Are We Catholic Enough To Make Enemies?

St. John Bosco underwent assassination attempts because of his bold mission in Catholic education. Should Catholic schools expect to make similar enemies if they are truly teaching the Faith?

It is calamitous how Catholic institutions have buried their lamps beneath bushel baskets in these diverse, intolerantly tolerant days of fear and trembling, concealing the true Faith as if it were a secret. Catholic schools in particular—including diocesan schools, sad to say—have become all but synonymous with the CINO (“Catholic In Name Only”) moniker. And that’s the way the devil likes it—hypocrites one and all.

Speaking of hypocrisy, this week is “Catholic Schools Week” and the general unawareness of this celebration is reflective of how Catholic schools downplay their sacred identity for the sake of secular integration. To paraphrase Eliot’s “Hollow Men,” this is the way Catholic education ends, “not with a bang but a whimper.” In short, it’s a legitimate question if Catholic schools have much right to celebrate their Catholicism. 5-Minute Core Exercise... Dzenitis, Tami Brehse Best Price: $5.00 Buy New $6.99 (as of 08:22 UTC - Details)

Today we celebrate the life of a veritable giant of Catholic education, St. John Bosco—a man whose mission to promote the Faith through education was so fearless and outspoken (and successful) that he was a target for assassination. Imagine that! Is it going too far to wonder if Catholics—whether teachers, parents, priests, or what have you—are not living their Faith out fully in a faithless society if they aren’t ruffling feathers or even making enemies?

St. John Bosco rescued troubled boys by giving them a loud and lively Catholic education based on reason, religion, and kindness. And for that, he suffered significant persecution. Following the seizure of the Papal States by the newly-united kingdom of Italy in 1870, there were great tensions between the Italian government and the Catholic Church. Many anticlerical, nationalist officials suspected Don Bosco’s oratory was a front for training a revolutionary militia to overthrow the anti-Catholic establishment.

Don Bosco also drew the ire of the Freemasons, who were bent on secularizing the field of education. As recorded in a Salesian archive, in December 1880, a certain lodge issued death marks on twelve people, and Don Bosco was among them. Twelve society members armed themselves and pledged to their dark duty.

John Bosco had grown accustomed to attempts on his life and was wary when a shifty-eyed stranger appeared at his door. He sat next to him on a sofa, as the agitated visitor began speaking angrily. Don Bosco could not follow his monologue, which grew increasingly disjointed as he gesticulated violently with his arms. One of these gestures caused a revolver to drop from the man’s pocket onto the seat. He did not notice it, but Don Bosco did, and with a juggler’s deftness, he slipped the gun into his own pocket.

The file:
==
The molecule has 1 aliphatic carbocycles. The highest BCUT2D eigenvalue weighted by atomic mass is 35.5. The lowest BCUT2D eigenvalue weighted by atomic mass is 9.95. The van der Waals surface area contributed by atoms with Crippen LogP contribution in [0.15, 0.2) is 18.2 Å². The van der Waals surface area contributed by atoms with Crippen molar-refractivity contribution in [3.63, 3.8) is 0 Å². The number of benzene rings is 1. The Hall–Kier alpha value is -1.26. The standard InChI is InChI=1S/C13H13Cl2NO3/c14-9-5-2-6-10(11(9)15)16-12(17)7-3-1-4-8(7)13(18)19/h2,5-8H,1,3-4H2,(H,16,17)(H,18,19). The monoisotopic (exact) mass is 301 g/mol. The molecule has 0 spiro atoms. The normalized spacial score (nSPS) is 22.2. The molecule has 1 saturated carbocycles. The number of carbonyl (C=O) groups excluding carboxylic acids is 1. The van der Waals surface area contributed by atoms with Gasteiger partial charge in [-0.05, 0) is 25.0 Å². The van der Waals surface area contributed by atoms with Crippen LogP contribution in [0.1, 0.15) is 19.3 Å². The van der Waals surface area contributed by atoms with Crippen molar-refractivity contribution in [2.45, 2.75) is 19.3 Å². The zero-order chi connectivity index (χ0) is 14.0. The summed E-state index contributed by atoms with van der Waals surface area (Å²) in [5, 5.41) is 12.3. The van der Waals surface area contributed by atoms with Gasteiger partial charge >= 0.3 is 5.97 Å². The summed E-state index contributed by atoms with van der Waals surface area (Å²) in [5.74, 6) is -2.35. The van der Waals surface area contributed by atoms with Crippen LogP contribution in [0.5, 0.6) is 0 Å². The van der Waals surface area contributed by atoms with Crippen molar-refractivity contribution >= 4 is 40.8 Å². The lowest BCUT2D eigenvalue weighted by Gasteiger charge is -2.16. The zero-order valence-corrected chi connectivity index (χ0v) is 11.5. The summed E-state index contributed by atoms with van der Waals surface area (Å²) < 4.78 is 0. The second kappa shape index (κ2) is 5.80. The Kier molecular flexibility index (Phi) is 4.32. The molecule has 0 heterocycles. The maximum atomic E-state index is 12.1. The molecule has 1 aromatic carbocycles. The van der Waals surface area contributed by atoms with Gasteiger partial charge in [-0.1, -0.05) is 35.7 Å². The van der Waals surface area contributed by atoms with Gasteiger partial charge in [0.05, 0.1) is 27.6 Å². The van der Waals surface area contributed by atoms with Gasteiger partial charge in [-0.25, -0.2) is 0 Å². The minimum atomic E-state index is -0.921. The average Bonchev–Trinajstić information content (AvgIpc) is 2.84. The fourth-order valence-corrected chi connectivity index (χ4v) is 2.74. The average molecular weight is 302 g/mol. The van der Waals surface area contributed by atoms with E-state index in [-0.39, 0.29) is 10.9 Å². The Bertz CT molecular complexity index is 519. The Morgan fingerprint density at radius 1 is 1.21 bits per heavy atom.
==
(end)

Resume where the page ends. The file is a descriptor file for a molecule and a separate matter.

Shortly afterward, the young man leapt to his feet and, with eyes ablaze, thrust his hand in his pocket. Nothing. He appeared confused. He fumbled in another pocket. Still nothing.

“Looking for something?” Don Bosco asked.

“Yes, no…I thought I had something—I can’t imagine where it could have gone…”

Don Bosco stood up. “You wouldn’t think you could drop a revolver without someone noticing, would you?” Father Brown: The Esse... Chesterton, G. K. Best Price: $2.99 Buy New $11.30 (as of 12:43 UTC - Details)

“Exactly…I mean, no,” The young man froze in terror as he watched the priest draw the gleaming weapon from his cassock. He cocked the hammer.

“Is this what you’re looking for?” Don Bosco asked in a steely voice, leveling the revolver at the man.

“How did you get that?” he gasped, backing away.

“You came here to kill me, didn’t you?” The revolver remained trained upon the would-be assassin. “Do you know what’s going to happen to you now?”

“No…please…”

“When was the last time you went to confession?”

The man dropped to his knees. “May God have mercy on your soul,” said the saint, throwing open the door and ordering two of his assistants to drag the petrified Freemason to the gate. Outside, a group of loitering men piled into a carriage when they saw the unceremonious discharge, leaving their accomplice and his failure in their dust.

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